VATICAN CITY (RNS) — Invoking the alliance between President Ronald Reagan and St. John Paul II, the secretary of state and Vatican officials stressed religious freedom and other issues on which the current president and pope agree.
(RNS) — Throughout history, church and political authorities have used horrendous physical, emotional and psychological pressures in fruitless conversion campaigns.
VATICAN CITY (RNS) — A top Vatican official described Africa as 'a laboratory for integral development' — a term that in this papacy refers to a sustainable society based on precepts in a 2015 papal encyclical on the environment.
(RNS) — Rather than blame the environmental crisis on humanity's fallen state, as his predecessors did, Francis emphasizes how nature brings us closer to God.
(RNS) — The church’s Consistent Life Ethic, rightly understood, could challenge our impoverished and incoherent political imagination and let a new generation begin the hard work of laying out the foundational principles for what comes next.
(RNS) — The pope emeritus' comments on sexual revolution are part of his campaign against theologians who, in his view, opened the floodgates to all sorts of sexual sins.
(RNS) — Washington should rejoice to have such a good bishop; too bad we may not have him very long.
VATICAN CITY (RNS) — Cardinal Marc Ouellet, prefect of the Congregation for Bishops, refutes Archbishop Carlo Vigano's claim that Pope Francis released ex-Cardinal Theodore McCarrick from sanctions imposed by Pope Benedict.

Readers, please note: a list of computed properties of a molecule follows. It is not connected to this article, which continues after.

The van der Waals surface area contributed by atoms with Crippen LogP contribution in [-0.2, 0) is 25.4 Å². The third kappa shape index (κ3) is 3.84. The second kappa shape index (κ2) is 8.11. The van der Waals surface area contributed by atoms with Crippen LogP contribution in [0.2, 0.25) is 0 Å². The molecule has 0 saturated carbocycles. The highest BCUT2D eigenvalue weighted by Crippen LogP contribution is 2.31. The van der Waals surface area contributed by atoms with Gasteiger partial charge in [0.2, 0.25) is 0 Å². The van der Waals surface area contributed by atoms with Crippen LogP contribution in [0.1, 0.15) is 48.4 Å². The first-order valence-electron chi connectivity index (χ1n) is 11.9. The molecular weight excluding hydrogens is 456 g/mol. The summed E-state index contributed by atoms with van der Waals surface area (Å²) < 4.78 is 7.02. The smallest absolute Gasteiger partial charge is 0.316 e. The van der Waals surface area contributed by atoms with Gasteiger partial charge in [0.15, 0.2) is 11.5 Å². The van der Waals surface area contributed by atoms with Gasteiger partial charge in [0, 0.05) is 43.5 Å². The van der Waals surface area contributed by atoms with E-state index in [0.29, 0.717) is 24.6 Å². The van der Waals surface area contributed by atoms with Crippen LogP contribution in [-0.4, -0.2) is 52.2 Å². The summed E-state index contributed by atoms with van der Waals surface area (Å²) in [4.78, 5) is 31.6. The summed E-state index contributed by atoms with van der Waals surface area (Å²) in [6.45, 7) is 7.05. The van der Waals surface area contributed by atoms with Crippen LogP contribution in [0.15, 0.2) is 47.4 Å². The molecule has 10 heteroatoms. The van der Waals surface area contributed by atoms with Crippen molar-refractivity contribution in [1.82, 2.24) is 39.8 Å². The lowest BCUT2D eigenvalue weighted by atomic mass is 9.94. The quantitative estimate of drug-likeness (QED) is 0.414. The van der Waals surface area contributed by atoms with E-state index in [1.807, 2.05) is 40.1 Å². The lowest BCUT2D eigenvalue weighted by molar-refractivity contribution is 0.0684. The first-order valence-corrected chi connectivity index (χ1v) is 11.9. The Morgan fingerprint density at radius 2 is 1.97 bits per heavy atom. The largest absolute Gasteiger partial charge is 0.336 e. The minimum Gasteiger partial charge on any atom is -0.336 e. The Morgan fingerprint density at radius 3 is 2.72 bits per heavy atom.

(RNS) — No proponent of transparency while U.S. nuncio, Archbishop Vigano now paints himself a born-again defender of the abused. The Vatican's only credible response is to say what it knew and when.
DUBLIN (RNS) — For many, Pope Francis' visit to Ireland was clouded by the latest revelations of clergy sex abuse in the U.S. and Australia and Catholic bishops' attempts to cover them up.
(RNS) — The pope's recent change to the catechism is likely to face fierce opposition in the U.S., where 54 percent of the public — and 53 percent of Catholics — support capital punishment.
(RNS) — Many Catholics left the church over the teaching, but even more stayed and simply ignored it, giving rise to the concept of 'cafeteria Catholics,' who picked and chose which teachings they would accept.
(RNS) — Pope Francis continues to remake the College of Cardinals so that almost half of the men who will choose his successor have been chosen by him.
VATICAN CITY (RNS) — And Francis agrees with his critics who say that a pope can be wrong.
(RNS) — Popes are not supposed to make mistakes. But Francis from the beginning of his papacy has admitted that he is a sinner like every other Christian.